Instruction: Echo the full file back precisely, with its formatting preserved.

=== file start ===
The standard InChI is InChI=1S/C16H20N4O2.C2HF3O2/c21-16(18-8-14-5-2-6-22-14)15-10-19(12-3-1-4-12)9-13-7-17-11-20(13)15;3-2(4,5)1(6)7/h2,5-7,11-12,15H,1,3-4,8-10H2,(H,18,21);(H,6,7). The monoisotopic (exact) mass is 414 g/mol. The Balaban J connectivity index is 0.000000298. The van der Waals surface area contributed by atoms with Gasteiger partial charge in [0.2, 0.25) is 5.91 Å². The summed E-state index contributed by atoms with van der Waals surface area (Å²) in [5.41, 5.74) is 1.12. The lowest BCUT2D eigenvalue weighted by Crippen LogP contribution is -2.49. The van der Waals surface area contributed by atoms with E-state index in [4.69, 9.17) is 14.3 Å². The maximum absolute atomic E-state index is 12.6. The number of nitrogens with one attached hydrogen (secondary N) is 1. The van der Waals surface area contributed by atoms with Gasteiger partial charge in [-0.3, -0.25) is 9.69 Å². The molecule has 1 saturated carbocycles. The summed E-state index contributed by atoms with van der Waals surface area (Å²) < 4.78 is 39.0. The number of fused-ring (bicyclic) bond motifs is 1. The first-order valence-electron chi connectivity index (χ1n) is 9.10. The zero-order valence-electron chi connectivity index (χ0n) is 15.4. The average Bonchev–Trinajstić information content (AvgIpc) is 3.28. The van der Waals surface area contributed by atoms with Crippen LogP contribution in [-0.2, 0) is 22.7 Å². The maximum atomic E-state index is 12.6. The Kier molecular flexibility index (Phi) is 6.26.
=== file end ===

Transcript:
The standard InChI is InChI=1S/C16H20N4O2.C2HF3O2/c21-16(18-8-14-5-2-6-22-14)15-10-19(12-3-1-4-12)9-13-7-17-11-20(13)15;3-2(4,5)1(6)7/h2,5-7,11-12,15H,1,3-4,8-10H2,(H,18,21);(H,6,7). The monoisotopic (exact) mass is 414 g/mol. The Balaban J connectivity index is 0.000000298. The van der Waals surface area contributed by atoms with Gasteiger partial charge in [0.2, 0.25) is 5.91 Å². The summed E-state index contributed by atoms with van der Waals surface area (Å²) in [5.41, 5.74) is 1.12. The lowest BCUT2D eigenvalue weighted by Crippen LogP contribution is -2.49. The van der Waals surface area contributed by atoms with E-state index in [4.69, 9.17) is 14.3 Å². The maximum absolute atomic E-state index is 12.6. The number of nitrogens with one attached hydrogen (secondary N) is 1. The van der Waals surface area contributed by atoms with Gasteiger partial charge in [-0.3, -0.25) is 9.69 Å². The molecule has 1 saturated carbocycles. The summed E-state index contributed by atoms with van der Waals surface area (Å²) < 4.78 is 39.0. The number of fused-ring (bicyclic) bond motifs is 1. The first-order valence-electron chi connectivity index (χ1n) is 9.10. The zero-order valence-electron chi connectivity index (χ0n) is 15.4. The average Bonchev–Trinajstić information content (AvgIpc) is 3.28. The van der Waals surface area contributed by atoms with Crippen LogP contribution in [-0.2, 0) is 22.7 Å². The maximum atomic E-state index is 12.6. The Kier molecular flexibility index (Phi) is 6.26.